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EDITORIAL: Economic growth vital for labour


EDITORIAL: Economic growth vital for labour

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TODAY, LABOUR DAY, is a time to celebrate the working men and women of this country and laud their outstanding contributions to nation-building.

It’s a time to reflect on the many sacrifices made by those before us who toiled to improve this country of which we are so proud. It is a day of sober reflection for agricultural workers, those on the docks and those within the transportation service. It must also be a period of reflection for those serving to protect and secure, to safeguard our health, prepare a workforce that is trained and competent, and in all other ways to ensure that this society continues to function to the benefit of all.

The labour movement has been in the vanguard pushing for much of what we now take for granted. Thankfully, such benefits were not sought exclusively for members of labour organisations, but the entire society – be it legislation relating to holidays with pay or for maternity leave.

We appreciate that workers’ organisations are under pressure – from members who are forever demanding more, as well as critics who point quickly to any shortcomings. But in an imperfect world, there is still need for a strong labour movement to protect and promote workers’ rights. The unions play a critical role in promoting real wage growth in this country and in defending the voiceless and underprivileged.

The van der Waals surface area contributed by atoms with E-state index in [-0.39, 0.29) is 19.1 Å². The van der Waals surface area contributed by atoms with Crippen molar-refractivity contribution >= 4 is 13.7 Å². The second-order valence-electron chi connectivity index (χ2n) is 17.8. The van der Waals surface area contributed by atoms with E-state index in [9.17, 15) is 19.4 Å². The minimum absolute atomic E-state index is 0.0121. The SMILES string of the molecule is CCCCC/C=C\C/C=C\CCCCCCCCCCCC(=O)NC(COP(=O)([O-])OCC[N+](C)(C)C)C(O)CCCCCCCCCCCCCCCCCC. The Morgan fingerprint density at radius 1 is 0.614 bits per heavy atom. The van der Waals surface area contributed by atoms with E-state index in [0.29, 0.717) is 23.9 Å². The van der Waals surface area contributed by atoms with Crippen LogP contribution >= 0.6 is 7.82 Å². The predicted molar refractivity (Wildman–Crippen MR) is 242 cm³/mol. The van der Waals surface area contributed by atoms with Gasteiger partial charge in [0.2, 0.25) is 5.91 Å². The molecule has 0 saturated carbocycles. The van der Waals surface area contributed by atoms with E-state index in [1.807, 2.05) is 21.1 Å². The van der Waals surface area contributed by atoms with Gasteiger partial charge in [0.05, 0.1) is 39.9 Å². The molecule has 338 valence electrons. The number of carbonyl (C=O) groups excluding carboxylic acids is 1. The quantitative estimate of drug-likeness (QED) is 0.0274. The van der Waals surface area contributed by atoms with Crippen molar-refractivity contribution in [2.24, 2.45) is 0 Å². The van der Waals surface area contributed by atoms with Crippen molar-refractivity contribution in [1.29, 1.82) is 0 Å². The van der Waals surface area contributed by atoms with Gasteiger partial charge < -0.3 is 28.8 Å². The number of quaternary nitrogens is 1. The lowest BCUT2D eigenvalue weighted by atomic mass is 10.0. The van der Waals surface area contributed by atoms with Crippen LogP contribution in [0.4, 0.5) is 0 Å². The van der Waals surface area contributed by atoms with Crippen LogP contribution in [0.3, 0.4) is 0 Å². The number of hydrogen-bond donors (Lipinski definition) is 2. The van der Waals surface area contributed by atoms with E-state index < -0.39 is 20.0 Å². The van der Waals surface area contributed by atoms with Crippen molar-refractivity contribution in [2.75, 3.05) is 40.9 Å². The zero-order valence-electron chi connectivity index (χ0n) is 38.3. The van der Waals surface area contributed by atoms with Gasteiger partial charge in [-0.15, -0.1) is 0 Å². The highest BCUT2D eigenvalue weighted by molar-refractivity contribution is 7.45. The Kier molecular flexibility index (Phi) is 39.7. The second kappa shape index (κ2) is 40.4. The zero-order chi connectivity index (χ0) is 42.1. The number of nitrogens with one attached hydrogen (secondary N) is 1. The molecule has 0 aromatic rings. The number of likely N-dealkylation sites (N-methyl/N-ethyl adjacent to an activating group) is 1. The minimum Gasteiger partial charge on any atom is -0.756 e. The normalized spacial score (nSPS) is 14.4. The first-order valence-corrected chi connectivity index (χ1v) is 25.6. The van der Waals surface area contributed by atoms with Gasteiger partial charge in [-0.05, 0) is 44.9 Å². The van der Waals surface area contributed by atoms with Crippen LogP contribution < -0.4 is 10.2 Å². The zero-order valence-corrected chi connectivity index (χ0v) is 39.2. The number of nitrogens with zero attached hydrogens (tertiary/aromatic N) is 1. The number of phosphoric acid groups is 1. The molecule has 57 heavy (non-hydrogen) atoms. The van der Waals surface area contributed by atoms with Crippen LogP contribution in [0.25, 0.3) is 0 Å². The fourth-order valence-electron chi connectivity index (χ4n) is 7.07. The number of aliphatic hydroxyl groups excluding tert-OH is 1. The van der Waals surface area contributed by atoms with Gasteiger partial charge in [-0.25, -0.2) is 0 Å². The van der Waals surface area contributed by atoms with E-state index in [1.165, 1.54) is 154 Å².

Yet, despite that outstanding contribution of workers and their associations, Barbados is still a state of contrasts long after the watershed period of 1937. We can look around to the many negatives, from the need to improve productivity to the troublesome signs of increasing homelessness, to depressed wages and a stagnant economy. Wages for Barbadians in the middle and working classes have flatlined, while the clout the unions once had has dwindled.

All this speaks to the need for economic growth because it is only then that we can create meaningful and sustainable jobs, particularly in the private sector, which in turn will result in increased membership and dues for the unions.

Today’s activities at Bay Street should be short on the old-style rhetoric and focus on ways to enhance productivity, promote a more flexible workforce and earn more foreign exchange. Private sector job creation must be seen as a priority.

The road to economic recovery for Barbados will not be easy. But with the support of all the unions, it could be made easier.